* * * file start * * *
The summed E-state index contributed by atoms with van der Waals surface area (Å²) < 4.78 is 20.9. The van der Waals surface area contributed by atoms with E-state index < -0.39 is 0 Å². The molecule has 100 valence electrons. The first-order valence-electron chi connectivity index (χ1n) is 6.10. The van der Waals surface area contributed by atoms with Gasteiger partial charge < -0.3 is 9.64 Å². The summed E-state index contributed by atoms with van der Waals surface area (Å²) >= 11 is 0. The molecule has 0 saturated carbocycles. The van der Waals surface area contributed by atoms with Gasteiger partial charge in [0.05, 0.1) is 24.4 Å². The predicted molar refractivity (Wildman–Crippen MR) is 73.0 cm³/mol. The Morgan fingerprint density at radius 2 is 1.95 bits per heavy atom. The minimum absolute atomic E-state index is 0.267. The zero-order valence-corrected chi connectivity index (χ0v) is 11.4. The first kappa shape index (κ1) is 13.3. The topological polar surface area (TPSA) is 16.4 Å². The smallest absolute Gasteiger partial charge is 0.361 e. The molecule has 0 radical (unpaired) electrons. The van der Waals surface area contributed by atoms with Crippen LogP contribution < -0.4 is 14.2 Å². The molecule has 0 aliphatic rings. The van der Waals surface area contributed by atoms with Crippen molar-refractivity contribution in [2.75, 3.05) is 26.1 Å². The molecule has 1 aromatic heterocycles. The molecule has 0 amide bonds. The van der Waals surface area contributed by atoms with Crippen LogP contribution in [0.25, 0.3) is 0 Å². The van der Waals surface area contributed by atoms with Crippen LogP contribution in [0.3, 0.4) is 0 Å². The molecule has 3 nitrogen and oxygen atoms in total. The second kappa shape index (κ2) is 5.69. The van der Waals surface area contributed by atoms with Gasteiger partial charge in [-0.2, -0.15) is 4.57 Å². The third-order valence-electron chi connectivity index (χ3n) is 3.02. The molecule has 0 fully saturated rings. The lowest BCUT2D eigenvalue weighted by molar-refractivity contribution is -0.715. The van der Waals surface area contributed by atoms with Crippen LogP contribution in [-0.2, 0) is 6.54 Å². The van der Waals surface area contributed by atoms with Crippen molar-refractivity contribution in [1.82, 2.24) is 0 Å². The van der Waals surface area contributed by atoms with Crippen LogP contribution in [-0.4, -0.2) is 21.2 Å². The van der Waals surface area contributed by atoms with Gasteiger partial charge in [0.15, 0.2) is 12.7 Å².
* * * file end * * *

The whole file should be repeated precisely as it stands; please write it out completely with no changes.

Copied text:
The summed E-state index contributed by atoms with van der Waals surface area (Å²) < 4.78 is 20.9. The van der Waals surface area contributed by atoms with E-state index < -0.39 is 0 Å². The molecule has 100 valence electrons. The first-order valence-electron chi connectivity index (χ1n) is 6.10. The van der Waals surface area contributed by atoms with Gasteiger partial charge < -0.3 is 9.64 Å². The summed E-state index contributed by atoms with van der Waals surface area (Å²) >= 11 is 0. The molecule has 0 saturated carbocycles. The van der Waals surface area contributed by atoms with Gasteiger partial charge in [0.05, 0.1) is 24.4 Å². The predicted molar refractivity (Wildman–Crippen MR) is 73.0 cm³/mol. The Morgan fingerprint density at radius 2 is 1.95 bits per heavy atom. The minimum absolute atomic E-state index is 0.267. The zero-order valence-corrected chi connectivity index (χ0v) is 11.4. The first kappa shape index (κ1) is 13.3. The topological polar surface area (TPSA) is 16.4 Å². The smallest absolute Gasteiger partial charge is 0.361 e. The molecule has 0 radical (unpaired) electrons. The van der Waals surface area contributed by atoms with Crippen LogP contribution < -0.4 is 14.2 Å². The molecule has 0 aliphatic rings. The van der Waals surface area contributed by atoms with Crippen molar-refractivity contribution in [2.75, 3.05) is 26.1 Å². The molecule has 1 aromatic heterocycles. The molecule has 0 amide bonds. The van der Waals surface area contributed by atoms with Crippen LogP contribution in [0.25, 0.3) is 0 Å². The van der Waals surface area contributed by atoms with Crippen LogP contribution in [0.3, 0.4) is 0 Å². The molecule has 3 nitrogen and oxygen atoms in total. The second kappa shape index (κ2) is 5.69. The van der Waals surface area contributed by atoms with Gasteiger partial charge in [-0.2, -0.15) is 4.57 Å². The third-order valence-electron chi connectivity index (χ3n) is 3.02. The molecule has 0 fully saturated rings. The lowest BCUT2D eigenvalue weighted by molar-refractivity contribution is -0.715. The van der Waals surface area contributed by atoms with Crippen LogP contribution in [-0.2, 0) is 6.54 Å². The van der Waals surface area contributed by atoms with Crippen molar-refractivity contribution in [1.82, 2.24) is 0 Å². The van der Waals surface area contributed by atoms with Crippen LogP contribution in [-0.4, -0.2) is 21.2 Å². The van der Waals surface area contributed by atoms with Gasteiger partial charge in [0.15, 0.2) is 12.7 Å².